“Monday Musings” for Monday August 24, 2015
Volume V. No. 36/244
Aristotle’s Take on the Power of Music,
Observation on Mortality and Celebration of Life,
On Polymath Noam Chomsky
By Assad Meymandi, MD, PhD, ScD (Hon), DFLAPA*
Aristotle knew the power of music could heal the sick. In an article published by The National Center for Biotechnology Information (NCBI), Dr. Assad Meymandi writes:
“Since ancient times, music has been recognized for its therapeutic value. Greek physicians used flutes, lyres, and zithers to heal their patients. They used vibration to aid in digestion, treat mental disturbance, and induce sleep. Aristotle (373–323 BCE), in his famous book De Anima, wrote that flute music could arouse strong emotions and purify the soul. Ancient Egyptians describe musical incantations for healing the sick. The Bible is replete with references to the power of music, such as Zephaniah 3:17 – “He will rejoice over you with joyful songs!”
Polymath Noam Chomsky
In a recent opinion piece, Neom Chomsky, MIT Professor of Psycholinguistics since 1955 writes, “Throughout the world there is great relief and optimism about the nuclear deal reached in Vienna between Iran and the P5+1 nations, the five veto-holding members of the U.N. Security Council and Germany. Most of the world apparently shares the assessment of the U.S. Arms Control Association that “the Joint Comprehensive Plan of Action establishes a strong and effective formula for blocking all of the pathways by which Iran could acquire material for nuclear weapons for more than a generation and a verification system to promptly detect and deter possible efforts by Iran to covertly pursue nuclear weapons that will last indefinitely.” WE urge our readers to go online and read the article. In response to the piece received from another source I wrote below:
Noam Chomsky, the psycholinguist par excellence, is one of my role models. I have corresponded and argued/disagreed with him about some of his theories of learning languages, syntactic adaptation, and regional accents in various languages including Farsi, my native tongue, French and Arabic. My siblings and I were exposed to a dozen of language including Aramaic, Latin and Paleo Hebrew. I learned English when I came to US in 1955. Thank you for sending me his piece. I was born and raised in Iran and on the issue of nuclear agreement I agree with Professor Chomsky.
In the end, I wish we were more civil and loving. No nation has the right to will the eradication of another nation, especially a neighbor, from the face of the earth, as Iran wishes to do to Israel. We are all descendants of Abram (before he became Abraham—Genesis 17–), Ishmael and Isaac, blood related cousins. We must love one another as the Lord loves us as His children. Thank you for sharing. If ever in NC please let me know.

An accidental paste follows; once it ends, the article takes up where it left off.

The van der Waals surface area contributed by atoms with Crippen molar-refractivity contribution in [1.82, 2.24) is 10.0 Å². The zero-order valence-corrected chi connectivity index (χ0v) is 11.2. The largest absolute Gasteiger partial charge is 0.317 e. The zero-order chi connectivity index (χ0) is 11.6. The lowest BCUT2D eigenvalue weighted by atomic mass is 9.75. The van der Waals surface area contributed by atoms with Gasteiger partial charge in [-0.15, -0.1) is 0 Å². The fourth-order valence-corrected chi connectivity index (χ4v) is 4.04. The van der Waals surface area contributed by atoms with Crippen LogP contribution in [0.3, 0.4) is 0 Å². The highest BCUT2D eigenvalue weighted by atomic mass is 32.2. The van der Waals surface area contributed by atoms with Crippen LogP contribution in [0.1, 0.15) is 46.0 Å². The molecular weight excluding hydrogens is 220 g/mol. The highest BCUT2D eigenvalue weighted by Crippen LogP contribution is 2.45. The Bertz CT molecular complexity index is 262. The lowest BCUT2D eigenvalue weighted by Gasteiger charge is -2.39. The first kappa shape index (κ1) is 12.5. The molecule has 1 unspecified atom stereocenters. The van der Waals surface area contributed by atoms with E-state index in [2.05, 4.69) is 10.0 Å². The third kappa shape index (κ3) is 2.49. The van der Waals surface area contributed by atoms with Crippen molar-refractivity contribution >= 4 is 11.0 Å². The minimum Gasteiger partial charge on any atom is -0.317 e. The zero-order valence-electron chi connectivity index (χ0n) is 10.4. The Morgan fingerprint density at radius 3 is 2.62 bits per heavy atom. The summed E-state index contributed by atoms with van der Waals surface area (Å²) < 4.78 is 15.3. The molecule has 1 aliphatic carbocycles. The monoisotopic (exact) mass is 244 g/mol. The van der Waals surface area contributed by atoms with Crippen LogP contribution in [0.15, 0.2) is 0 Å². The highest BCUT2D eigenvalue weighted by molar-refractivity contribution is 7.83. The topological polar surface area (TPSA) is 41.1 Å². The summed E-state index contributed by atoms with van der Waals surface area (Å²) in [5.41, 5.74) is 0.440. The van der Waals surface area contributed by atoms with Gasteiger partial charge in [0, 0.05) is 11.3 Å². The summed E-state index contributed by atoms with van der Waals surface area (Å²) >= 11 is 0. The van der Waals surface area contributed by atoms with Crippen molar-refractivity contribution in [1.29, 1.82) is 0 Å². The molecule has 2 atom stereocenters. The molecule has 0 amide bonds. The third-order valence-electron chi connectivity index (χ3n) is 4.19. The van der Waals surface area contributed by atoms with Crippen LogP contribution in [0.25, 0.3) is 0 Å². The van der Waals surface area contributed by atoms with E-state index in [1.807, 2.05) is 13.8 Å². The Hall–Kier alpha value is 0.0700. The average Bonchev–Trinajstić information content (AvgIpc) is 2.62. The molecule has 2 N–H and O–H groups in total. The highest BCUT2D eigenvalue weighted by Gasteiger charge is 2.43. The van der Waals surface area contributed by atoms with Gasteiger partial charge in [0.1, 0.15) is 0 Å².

Assad Meymandi, MD, PhD, DLFAPA
Death of a sister-in-law
Dearest Brother, Mentor and loving friend:
With deep regret, because of Emily’s health issues, she and I will miss being at the memorial service of your late beloved wife. We will not be there in flesh. But we will be there in spirit, and will observe the occasion with prayer and silence. We know that she and you were married for nearly 60 years and her loss is painful. Our heartfelt condolences.
As an aside, you told me on the phone that you were reading Surah Ar Rahman (the beneficent), 55th Surah in Quor’an. Just a brief reminder that the content of this holy Surah is very much similar to Psalm 23, a powerful promising pledge from God that the departed is ensconced in the empyrean seat of the ether of eternity. It also reminded me of the songs of Bhavad Gita (in my edition page154) with words similar to the beauty and loveliness of reincarnation promising redemption and evolution. Another source it triggered in my mind is Yasna the Avestan language of Zoroastrianism’s and its principal act of worship, as well as the name of the primary liturgical collection of Avesta texts which are recited during the Yasna ceremony. And I was also reminded of the lyrical 14 line poem of Rumi regarding life, death, evolution and promise of “transcending the angels”. “Az Jamadi Mordam-o-Nami shodam”…It makes the occasion holy and joyful. Joyful mourning, a Nietzschian oxymoron touched by the tenderness of providence…
Love, Joy, and Blessings
*The writer is Adjunct Professor of Psychiatry, University of North Carolina School of Medicine at Chapel Hill, Distinguished Life fellow American Psychiatric Association; Life Member, American Medical Association; Life Member, Southern Medical Association; and Founding Editor and Editor-in-Chief, Wake County Physician Magazine (1995-2012).